~ 4 minutes read
At the Oscars last night, Chris Rock made a joke about Jada Pinkett Smith — who suffers from alopecia — being bald. Will Smith then walked onto the stage and smacked Rock, before yelling “Keep my wife’s name out your f***ing mouth.”
The bottom line: Our ideas about when violence is acceptable and what counts as violence in the first place affect whether we see Smith, Rock, or both as the aggressor.
Let’s look at why.
To some, violence is never the answer. Even though Rock’s comments might have been hurtful or inappropriate, resolving to violence is unacceptable. Smith’s behavior shows that violence is dangerously normalized in Hollywood and/or society.
To others, violence isn’t acceptable, but ignoring the physical impact that harmful words and policies can have is also a form of violence. Those who are offended by physical, interpersonal violence need to recognize and criticize other forms of violence as well. We must have more nuanced conversations about what constitutes violence beyond simplified categories of physical and verbal attacks.
To still others, physical violence is a warranted response if prompted by violent words or policies. Defending those we love and our communities is important, and saying that violence is never okay implicitly condones verbal aggression and structural violence by limiting how people can respond to it.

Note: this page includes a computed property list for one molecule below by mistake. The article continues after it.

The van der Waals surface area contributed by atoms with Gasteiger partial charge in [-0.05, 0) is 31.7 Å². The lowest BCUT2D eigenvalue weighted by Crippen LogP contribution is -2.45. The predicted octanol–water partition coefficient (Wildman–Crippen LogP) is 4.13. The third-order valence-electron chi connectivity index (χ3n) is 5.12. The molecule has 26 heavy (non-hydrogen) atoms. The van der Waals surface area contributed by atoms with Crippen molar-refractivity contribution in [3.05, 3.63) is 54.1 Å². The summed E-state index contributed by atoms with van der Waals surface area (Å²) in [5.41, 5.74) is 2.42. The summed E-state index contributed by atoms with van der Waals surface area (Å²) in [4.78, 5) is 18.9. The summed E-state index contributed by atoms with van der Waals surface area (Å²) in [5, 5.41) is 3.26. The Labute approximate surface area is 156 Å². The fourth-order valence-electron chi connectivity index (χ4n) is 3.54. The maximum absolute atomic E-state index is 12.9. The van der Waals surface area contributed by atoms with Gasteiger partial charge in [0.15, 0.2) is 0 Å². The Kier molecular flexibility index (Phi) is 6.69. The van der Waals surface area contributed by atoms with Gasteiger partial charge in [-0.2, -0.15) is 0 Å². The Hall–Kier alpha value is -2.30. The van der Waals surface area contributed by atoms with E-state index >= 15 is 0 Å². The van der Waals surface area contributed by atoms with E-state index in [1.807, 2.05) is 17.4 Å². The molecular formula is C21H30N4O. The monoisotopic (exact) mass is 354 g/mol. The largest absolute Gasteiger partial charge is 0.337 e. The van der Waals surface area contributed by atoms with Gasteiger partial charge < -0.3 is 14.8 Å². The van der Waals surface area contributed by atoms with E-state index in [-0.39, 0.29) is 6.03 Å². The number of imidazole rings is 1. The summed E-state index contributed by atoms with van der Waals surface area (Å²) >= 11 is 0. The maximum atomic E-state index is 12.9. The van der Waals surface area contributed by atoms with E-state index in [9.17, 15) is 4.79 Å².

To some, violence can only take the form of interpersonal, physical assault. Meeting words with physical violence is therefore never justified because it escalates the situation further. Smith was wrong to escalate, and could have addressed the situation with words instead.
To others, physical assault and some harmful words and policies count as violence. In some instances it’s justified to meet non-physical threats with physical violence, but this interaction wasn’t one of them. It’s also hypocritical to critique this one instance of violence by saying “violence is never the answer” while allowing for or defending violence in other situations — for example, physical violence by law enforcement and the military or verbal violence against marginalized communities.
To still others, words or policies that harm people also count as violence. Rock’s comments disrespected Pinkett Smith and made fun of her medical condition, so Smith’s limited physical response to those words was not uncalled for. It’s important to defend loved ones against verbal aggression.
There are a lot of reasons why our ideas about violence, and when it’s acceptable, diverge. Our personal experiences with violence, our understanding of the specific situation, and how we view the people involved can all affect how we interpret the significance of a slap.
For example, someone who rarely, if ever, witnesses physical violence might find a slap more awful than someone who regularly witnesses physical violence.
The Narratives Project’s highest value is peace. But as a pluralist organization, we also recognize that there is more than one legitimate moral view of what violence is and when it is justified.
Sitting by when our loved ones are attacked does not necessarily constitute peace. Finding a balance between protecting what we love and living peacefully is a tale as old as time, and we aren’t always going to get the balance right. But if we want to live in a peaceful society, it’s essential to try.